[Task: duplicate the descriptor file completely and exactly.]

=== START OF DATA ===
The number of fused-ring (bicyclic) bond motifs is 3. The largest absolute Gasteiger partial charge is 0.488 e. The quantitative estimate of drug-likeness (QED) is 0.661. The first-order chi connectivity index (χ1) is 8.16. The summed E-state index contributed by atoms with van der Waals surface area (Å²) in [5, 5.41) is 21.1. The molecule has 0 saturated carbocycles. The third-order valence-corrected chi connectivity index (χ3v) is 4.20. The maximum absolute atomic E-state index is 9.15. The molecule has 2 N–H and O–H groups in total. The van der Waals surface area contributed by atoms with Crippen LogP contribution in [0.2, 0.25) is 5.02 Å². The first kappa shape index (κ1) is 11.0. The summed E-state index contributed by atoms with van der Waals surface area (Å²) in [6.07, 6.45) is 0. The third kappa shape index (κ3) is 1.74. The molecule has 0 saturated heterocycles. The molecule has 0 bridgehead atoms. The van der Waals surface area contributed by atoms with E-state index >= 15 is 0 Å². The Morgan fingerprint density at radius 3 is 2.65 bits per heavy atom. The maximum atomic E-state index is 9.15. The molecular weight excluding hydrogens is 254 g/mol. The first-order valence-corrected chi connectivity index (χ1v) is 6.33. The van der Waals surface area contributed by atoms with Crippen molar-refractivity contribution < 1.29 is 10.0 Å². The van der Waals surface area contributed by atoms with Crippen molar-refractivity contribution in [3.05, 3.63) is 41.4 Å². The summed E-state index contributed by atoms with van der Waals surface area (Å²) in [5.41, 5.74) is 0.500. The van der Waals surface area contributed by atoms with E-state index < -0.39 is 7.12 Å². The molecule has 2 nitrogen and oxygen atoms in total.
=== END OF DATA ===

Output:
The number of fused-ring (bicyclic) bond motifs is 3. The largest absolute Gasteiger partial charge is 0.488 e. The quantitative estimate of drug-likeness (QED) is 0.661. The first-order chi connectivity index (χ1) is 8.16. The summed E-state index contributed by atoms with van der Waals surface area (Å²) in [5, 5.41) is 21.1. The molecule has 0 saturated carbocycles. The third-order valence-corrected chi connectivity index (χ3v) is 4.20. The maximum absolute atomic E-state index is 9.15. The molecule has 2 N–H and O–H groups in total. The van der Waals surface area contributed by atoms with Crippen LogP contribution in [0.2, 0.25) is 5.02 Å². The first kappa shape index (κ1) is 11.0. The summed E-state index contributed by atoms with van der Waals surface area (Å²) in [6.07, 6.45) is 0. The third kappa shape index (κ3) is 1.74. The molecule has 0 saturated heterocycles. The molecule has 0 bridgehead atoms. The van der Waals surface area contributed by atoms with E-state index >= 15 is 0 Å². The Morgan fingerprint density at radius 3 is 2.65 bits per heavy atom. The maximum atomic E-state index is 9.15. The molecular weight excluding hydrogens is 254 g/mol. The first-order valence-corrected chi connectivity index (χ1v) is 6.33. The van der Waals surface area contributed by atoms with Crippen molar-refractivity contribution < 1.29 is 10.0 Å². The van der Waals surface area contributed by atoms with Crippen molar-refractivity contribution in [3.05, 3.63) is 41.4 Å². The summed E-state index contributed by atoms with van der Waals surface area (Å²) in [5.41, 5.74) is 0.500. The van der Waals surface area contributed by atoms with E-state index < -0.39 is 7.12 Å². The molecule has 2 nitrogen and oxygen atoms in total.